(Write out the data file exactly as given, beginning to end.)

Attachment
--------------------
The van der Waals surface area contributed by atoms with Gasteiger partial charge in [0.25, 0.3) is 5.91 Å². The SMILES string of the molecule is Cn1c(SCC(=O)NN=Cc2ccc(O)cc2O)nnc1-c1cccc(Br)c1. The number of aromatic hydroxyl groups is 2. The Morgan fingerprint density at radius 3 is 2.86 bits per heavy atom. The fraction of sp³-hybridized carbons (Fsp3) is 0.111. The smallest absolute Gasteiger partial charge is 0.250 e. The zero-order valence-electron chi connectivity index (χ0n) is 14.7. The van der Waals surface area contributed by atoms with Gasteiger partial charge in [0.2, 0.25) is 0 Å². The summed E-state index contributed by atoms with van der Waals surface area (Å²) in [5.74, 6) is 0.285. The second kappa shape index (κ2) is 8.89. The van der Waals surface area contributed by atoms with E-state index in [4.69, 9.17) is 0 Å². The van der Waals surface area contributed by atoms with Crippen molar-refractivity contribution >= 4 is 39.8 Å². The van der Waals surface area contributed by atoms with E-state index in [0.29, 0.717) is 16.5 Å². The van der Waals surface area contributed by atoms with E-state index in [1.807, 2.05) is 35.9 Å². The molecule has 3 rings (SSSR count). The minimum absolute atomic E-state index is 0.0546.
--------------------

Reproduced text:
The van der Waals surface area contributed by atoms with Gasteiger partial charge in [0.25, 0.3) is 5.91 Å². The SMILES string of the molecule is Cn1c(SCC(=O)NN=Cc2ccc(O)cc2O)nnc1-c1cccc(Br)c1. The number of aromatic hydroxyl groups is 2. The Morgan fingerprint density at radius 3 is 2.86 bits per heavy atom. The fraction of sp³-hybridized carbons (Fsp3) is 0.111. The smallest absolute Gasteiger partial charge is 0.250 e. The zero-order valence-electron chi connectivity index (χ0n) is 14.7. The van der Waals surface area contributed by atoms with Gasteiger partial charge in [0.2, 0.25) is 0 Å². The summed E-state index contributed by atoms with van der Waals surface area (Å²) in [5.74, 6) is 0.285. The second kappa shape index (κ2) is 8.89. The van der Waals surface area contributed by atoms with E-state index in [4.69, 9.17) is 0 Å². The van der Waals surface area contributed by atoms with Crippen molar-refractivity contribution >= 4 is 39.8 Å². The van der Waals surface area contributed by atoms with E-state index in [0.29, 0.717) is 16.5 Å². The van der Waals surface area contributed by atoms with E-state index in [1.807, 2.05) is 35.9 Å². The molecule has 3 rings (SSSR count). The minimum absolute atomic E-state index is 0.0546.